“We opened a conversation with the union to see alternatives, such as paying a percentage of the salary as non-remunerative, for example,” explained Miguel Hames, president of the Chamber of the Footwear Industry in Córdoba.
The province’s Chamber of Wholesale Merchants and Industrialists, which brings together 100 SMEs, also started talks with the union to see how to pay wages. “Within the Chamber, 100 percent of member companies assure that they will not be able to pay salaries,” said Héctor Luna, vice president of the entity.
The fall in activity has already forced some unions to renegotiate the payment of wages.
One of the first to agree to this reduction in wages was the Oil Workers Union, which agreed to pay 68 percent of the basic for those employees who remain at home.
The activity of the stations is a service considered essential in the context of quarantine; however, the drop in fuel sales caused some businessmen to activate suspensions until the union promoted the agreement.
In construction, the drop in activity is notable. The Construction Workers Union (Uocra) reported seven thousand Cordovan workers without activity during the quarantine, of the 11 thousand employed by the private sector. These workers collect a layoff fund, but the uncertainty about how long the layoff can extend worries unionists.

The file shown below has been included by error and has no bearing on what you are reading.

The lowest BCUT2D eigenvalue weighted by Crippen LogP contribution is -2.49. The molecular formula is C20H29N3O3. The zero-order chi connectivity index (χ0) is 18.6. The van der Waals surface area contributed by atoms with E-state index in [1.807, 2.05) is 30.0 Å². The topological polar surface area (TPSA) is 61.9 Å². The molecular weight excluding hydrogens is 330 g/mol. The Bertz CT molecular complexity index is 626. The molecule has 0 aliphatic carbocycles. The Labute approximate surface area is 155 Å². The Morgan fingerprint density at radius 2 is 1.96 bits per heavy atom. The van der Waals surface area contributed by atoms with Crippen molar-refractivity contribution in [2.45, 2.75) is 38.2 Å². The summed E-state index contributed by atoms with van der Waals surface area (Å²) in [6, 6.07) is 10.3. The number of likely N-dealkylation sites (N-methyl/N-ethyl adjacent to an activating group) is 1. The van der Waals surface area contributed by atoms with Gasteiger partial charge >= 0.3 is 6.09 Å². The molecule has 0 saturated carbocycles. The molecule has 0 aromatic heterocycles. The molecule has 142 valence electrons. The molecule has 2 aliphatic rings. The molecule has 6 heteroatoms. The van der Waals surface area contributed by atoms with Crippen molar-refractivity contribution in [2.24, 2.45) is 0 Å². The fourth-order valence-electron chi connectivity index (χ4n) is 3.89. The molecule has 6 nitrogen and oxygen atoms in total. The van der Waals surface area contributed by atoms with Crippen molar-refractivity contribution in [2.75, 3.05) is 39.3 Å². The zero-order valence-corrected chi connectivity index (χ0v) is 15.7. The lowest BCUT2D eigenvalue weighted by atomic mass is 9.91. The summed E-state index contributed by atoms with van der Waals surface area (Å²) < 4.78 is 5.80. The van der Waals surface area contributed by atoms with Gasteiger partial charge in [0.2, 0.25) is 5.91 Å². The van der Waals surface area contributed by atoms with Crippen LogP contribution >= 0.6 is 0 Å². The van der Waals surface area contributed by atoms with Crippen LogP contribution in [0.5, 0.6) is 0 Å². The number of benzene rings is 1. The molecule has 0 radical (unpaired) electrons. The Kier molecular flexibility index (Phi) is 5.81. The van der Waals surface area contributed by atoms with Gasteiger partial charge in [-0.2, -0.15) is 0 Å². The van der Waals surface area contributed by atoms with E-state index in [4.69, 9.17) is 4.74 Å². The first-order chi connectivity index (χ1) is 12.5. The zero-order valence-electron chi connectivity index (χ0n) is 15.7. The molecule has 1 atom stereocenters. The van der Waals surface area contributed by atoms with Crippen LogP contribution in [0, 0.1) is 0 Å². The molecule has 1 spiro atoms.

The Asociación Obrera Minera (Aoma) signed an agreement with some stone and cement companies to pay 70 percent of salaries for April, to avoid suspensions.
From the Union of Workers of the Glass and Related Industry (Soiva), they affirmed that unilaterally some companies began to pay 80 percent of the salary to their workers and that in other cases there are suspensions.
In the lumber industry, according to the union, there are several companies that have not paid the fortnight, especially in the provincial interior. “There are some employers who want to pay only for days worked and holidays, contradicting the government’s very clear position on wages,” said Néstor Peralta, organizing secretary of the union.
Aid to employers: Extension
On Friday the 9th, the Afip regulated Decree 332/2020 and extended the employer contributions to the Sipa (pension system) until June for the March period.
Procedure. Companies (any size) must register from 9 to 15, with a fiscal code, in the Emergency Assistance Program for Work and Production (ATP).
Between April 13 and 15. Total sales information must be completed from March 12 to April 12, 2019 and 2020. In addition, attach a file with the detail of each operation. Those who obtain the benefit will appear in the Registry System with the code “460- Benefit Decree. 332/2020 ”.
Maturities. The presentation of the affidavit of social security contributions (form 931) was postponed for three days, to April 16, 17 and 20, according to Cuit. Contributions and employer contributions must also be paid, except for Sipa, if the company was registered in the ATP and was benefited with the extension until June 16, 17 or 18.
The original text of this article was published on 04/14/2020 in our printed edition.